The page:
, Volume 80, Issue 3, pp 205-216

First online:

Small-scale hydrological variation determines landscape CO2 fluxes in the high Arctic

  • Sofie SjögerstenAffiliated withPlant and Soil Science, School of Biological Sciences, University of AberdeenDivision of Agriculture and Environmental Science, School of Biosciences, University of Nottingham Email author 
  • , René van der WalAffiliated withCentre of Ecology and Hydrology Banchor
  • , Sarah J. WoodinAffiliated withPlant and Soil Science, School of Biological Sciences, University of Aberdeen

Rent the article at a discount

Rent now

* Final gross prices may vary according to local VAT.

Get Access


We explored the influence of small-scale spatial variation in soil moisture on CO2 fluxes in the high Arctic. Of five sites forming a hydrological gradient, CO2 was emitted from the three driest sites and only the wettest site was a net sink of CO2. Soil moisture was a good predictor of net ecosystem exchange (NEE). Higher gross ecosystem photosynthesis (GEP) was linked to higher bryophyte biomass and activity in response to the moisture conditions. Ecosystem respiration (R e) rates increased with soil moisture until the soil became anaerobic and then R e decreased. At well-drained sites R e was driven by GEP, suggesting substrate and moisture limitation of soil respiration. We propose that spatial variability in soil moisture is a primary driver of NEE.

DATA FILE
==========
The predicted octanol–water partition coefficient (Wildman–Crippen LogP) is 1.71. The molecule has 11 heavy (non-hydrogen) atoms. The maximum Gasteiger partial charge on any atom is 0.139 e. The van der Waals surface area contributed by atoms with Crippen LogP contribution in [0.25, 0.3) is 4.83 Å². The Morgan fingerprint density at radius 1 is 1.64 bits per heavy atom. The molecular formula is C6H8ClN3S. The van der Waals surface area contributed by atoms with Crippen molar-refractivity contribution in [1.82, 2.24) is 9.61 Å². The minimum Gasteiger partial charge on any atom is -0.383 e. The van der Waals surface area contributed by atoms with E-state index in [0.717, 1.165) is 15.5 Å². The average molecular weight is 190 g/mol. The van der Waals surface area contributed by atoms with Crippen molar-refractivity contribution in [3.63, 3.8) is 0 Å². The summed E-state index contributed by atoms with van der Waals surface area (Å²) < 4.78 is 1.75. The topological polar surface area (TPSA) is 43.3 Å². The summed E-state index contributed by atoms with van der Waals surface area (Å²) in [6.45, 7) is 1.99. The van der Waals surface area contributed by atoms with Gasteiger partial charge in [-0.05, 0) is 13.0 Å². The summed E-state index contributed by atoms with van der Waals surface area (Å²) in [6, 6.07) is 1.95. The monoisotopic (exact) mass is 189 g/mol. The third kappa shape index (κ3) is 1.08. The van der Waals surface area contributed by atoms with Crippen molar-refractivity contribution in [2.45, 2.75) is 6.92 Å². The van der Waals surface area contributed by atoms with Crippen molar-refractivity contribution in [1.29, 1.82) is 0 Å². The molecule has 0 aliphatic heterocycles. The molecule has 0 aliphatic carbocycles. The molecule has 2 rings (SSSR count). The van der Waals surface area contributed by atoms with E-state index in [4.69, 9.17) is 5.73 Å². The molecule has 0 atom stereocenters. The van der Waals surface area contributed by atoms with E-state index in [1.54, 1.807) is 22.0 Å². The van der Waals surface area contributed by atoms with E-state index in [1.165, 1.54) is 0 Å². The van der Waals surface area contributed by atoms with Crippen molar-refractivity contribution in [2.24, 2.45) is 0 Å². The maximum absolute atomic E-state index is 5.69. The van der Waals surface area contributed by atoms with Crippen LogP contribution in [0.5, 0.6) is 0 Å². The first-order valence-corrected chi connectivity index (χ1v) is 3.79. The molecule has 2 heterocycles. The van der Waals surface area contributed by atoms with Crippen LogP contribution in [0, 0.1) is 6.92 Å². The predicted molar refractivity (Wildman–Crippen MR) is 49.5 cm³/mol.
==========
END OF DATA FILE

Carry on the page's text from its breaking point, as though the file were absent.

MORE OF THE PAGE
High Arctic Carbon dioxide fluxes Spatial variability Soil moisture Vegetation